Obesity and dietary issues have been seen as major contributors to diabetes and cardiovascular health for some time now. No longer regarded as outward manifestations of status or wealth in most societies, they are now often subjects of disparagement, and those carrying extra weight frequently stigmatized and derided. As if the very fact of being overweight was an act of moral depravity, or at the very least, a manifestation of weakness. Self-neglect.
Smoking –especially in North America- suffered a similar fall from grace when it became evident that it was a cause of major health problems. But it is much easier to hide a smoking habit than an overweight or frankly obese body. And whereas public measures to stigmatize smoking and outline the health risks may have some effect on smoking behaviours or smoking persistence, they seem to be counterproductive in successfully encouraging exercise for weight loss according to a large study from Britain: http://bmjopen.bmj.com/content/7/3/e014592
This was a long term study starting in 2002 of 5480 participants of both sexes, all at or over 50 years of age, and carried out by Dr. Sarah Jackson from University College London. ‘In summary, these results provide evidence that weight discrimination may be associated with lower participation in regular physical activity and higher rates of sedentary behaviour. Through this mechanism, weight discrimination may be implicated in the perpetuation of weight gain, onset of obesity related comorbidities and even premature mortality.’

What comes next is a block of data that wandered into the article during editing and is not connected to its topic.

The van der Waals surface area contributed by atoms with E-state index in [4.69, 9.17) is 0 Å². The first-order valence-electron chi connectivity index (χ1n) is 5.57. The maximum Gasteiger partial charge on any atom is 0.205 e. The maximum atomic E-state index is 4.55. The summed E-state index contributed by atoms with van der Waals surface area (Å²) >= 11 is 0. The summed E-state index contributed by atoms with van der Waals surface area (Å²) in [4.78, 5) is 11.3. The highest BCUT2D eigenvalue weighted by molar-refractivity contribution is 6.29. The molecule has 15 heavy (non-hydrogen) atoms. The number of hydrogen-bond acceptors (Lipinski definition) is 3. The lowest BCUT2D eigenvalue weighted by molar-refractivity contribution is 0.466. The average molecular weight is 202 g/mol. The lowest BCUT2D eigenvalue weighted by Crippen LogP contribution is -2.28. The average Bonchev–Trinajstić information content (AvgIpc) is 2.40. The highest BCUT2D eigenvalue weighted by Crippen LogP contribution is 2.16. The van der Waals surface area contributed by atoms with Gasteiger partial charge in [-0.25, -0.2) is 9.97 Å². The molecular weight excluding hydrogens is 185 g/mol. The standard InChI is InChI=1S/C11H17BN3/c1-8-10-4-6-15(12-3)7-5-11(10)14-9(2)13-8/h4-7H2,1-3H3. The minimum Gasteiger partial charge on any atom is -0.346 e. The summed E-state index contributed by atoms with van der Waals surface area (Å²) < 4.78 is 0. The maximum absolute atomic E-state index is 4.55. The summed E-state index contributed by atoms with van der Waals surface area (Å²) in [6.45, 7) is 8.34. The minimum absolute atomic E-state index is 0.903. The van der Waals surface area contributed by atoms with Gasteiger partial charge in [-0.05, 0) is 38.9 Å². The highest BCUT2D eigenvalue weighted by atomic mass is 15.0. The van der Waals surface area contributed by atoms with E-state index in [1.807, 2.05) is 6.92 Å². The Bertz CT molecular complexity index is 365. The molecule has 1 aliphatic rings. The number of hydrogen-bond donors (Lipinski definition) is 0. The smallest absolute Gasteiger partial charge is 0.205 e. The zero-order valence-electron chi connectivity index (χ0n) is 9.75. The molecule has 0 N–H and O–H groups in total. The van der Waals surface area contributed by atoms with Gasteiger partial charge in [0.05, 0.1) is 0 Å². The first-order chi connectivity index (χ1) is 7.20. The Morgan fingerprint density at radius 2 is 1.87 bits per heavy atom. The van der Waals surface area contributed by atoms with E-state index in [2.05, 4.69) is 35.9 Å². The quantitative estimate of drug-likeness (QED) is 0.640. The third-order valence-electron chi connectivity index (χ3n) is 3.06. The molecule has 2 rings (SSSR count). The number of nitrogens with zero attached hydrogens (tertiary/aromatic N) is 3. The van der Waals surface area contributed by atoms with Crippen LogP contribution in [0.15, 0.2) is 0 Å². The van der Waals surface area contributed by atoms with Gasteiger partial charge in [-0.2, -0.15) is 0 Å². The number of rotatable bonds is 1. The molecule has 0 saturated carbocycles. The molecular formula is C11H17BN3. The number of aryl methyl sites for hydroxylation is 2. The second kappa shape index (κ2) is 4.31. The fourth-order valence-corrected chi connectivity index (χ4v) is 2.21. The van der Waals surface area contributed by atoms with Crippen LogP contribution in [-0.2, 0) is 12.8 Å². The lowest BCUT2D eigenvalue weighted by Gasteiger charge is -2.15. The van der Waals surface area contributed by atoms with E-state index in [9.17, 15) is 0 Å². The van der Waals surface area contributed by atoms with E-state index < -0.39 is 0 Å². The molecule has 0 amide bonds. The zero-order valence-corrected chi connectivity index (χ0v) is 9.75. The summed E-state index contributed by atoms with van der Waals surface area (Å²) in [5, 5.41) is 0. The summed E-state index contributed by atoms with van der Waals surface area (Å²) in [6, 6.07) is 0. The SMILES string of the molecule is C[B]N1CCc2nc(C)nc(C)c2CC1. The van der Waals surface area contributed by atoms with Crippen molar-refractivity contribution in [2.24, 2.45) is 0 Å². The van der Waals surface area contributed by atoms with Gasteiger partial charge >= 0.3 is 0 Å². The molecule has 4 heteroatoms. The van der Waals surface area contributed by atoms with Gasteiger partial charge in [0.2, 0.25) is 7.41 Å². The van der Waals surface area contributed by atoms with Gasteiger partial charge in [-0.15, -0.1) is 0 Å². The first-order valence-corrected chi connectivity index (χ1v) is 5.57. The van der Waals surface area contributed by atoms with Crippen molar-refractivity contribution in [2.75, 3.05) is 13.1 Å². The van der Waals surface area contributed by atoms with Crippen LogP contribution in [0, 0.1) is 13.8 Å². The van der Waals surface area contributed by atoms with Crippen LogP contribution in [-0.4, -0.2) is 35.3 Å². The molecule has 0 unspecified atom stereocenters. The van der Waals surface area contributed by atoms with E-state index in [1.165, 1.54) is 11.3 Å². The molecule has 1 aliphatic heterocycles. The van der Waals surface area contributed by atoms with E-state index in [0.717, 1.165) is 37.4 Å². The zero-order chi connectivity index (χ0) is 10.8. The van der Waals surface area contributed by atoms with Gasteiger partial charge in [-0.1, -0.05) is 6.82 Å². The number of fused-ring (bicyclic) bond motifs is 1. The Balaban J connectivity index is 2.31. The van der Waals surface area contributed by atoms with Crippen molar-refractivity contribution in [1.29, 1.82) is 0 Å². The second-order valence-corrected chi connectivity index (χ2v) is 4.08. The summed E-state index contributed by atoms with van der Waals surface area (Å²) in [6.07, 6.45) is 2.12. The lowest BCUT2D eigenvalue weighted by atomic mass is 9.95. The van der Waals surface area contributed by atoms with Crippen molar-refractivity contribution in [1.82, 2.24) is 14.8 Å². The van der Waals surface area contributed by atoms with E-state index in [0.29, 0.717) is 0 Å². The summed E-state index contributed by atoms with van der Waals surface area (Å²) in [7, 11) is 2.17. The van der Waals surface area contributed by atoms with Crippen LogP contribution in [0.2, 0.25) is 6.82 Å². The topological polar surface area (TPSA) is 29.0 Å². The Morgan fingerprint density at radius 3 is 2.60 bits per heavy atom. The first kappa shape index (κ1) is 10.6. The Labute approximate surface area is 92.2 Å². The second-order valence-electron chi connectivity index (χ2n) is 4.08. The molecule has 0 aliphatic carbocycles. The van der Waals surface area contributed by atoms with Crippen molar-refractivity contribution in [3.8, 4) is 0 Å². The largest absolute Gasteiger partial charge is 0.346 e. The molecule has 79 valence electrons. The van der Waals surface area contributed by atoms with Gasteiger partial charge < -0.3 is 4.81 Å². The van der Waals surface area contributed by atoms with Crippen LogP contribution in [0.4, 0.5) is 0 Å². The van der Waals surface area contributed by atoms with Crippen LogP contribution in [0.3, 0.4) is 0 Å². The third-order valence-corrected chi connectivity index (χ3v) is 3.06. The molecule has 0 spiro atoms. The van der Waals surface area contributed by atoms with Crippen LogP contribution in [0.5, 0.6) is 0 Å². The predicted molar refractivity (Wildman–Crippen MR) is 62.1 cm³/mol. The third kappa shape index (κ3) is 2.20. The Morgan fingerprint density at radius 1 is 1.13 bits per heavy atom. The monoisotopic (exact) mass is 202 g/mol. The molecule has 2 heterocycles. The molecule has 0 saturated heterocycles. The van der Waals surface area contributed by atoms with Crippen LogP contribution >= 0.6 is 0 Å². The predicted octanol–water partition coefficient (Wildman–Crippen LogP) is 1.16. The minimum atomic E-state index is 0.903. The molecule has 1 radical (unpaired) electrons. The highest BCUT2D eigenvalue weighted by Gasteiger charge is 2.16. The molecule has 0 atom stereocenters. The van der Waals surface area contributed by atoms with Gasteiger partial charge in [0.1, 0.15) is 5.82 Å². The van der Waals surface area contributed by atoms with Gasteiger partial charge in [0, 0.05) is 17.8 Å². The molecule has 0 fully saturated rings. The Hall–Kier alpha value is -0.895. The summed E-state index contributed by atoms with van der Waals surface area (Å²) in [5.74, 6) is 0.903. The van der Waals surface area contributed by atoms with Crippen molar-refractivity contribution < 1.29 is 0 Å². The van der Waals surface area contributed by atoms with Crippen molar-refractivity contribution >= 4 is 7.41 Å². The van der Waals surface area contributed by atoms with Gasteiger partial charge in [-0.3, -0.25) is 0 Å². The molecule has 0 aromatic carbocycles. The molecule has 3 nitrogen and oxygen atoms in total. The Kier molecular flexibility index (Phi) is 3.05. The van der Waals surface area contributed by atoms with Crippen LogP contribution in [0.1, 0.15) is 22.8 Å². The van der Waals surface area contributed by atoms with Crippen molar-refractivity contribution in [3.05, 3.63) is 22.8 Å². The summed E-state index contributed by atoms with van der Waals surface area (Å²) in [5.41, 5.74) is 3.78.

The BBC News also reported a perhaps more easily assimilable summary of the study: http://www.bbc.com/news/health-39191100. The point being, evidently, that shaming or drawing attention to the weight a person is carrying is less likely to get them to exercise than a welcoming and supportive attitude. And environment -‘Exercising when you are overweight can be daunting, and the fat-shaming attitudes of others do not help.’
I suppose this study is much like carrying coal to Newcastle, but nonetheless it is important to hold a mirror to societal attitudes and prejudices. It’s often not so much that we mean to denigrate people who hold different values, or who do not seem to espouse the image we find attractive but rather that we hold ourselves apart. Withholding approval can be as devastating as active discrimination and, at least in this case, seldom leads to positive changes.
Unfortunately the problem of excessive weight sometimes slips by in a gynaecology office as well –noticed, but unmentioned- because of fear of upsetting the patient. Occasionally, an opportunity will present itself, however. One has to be alert –and sensitive.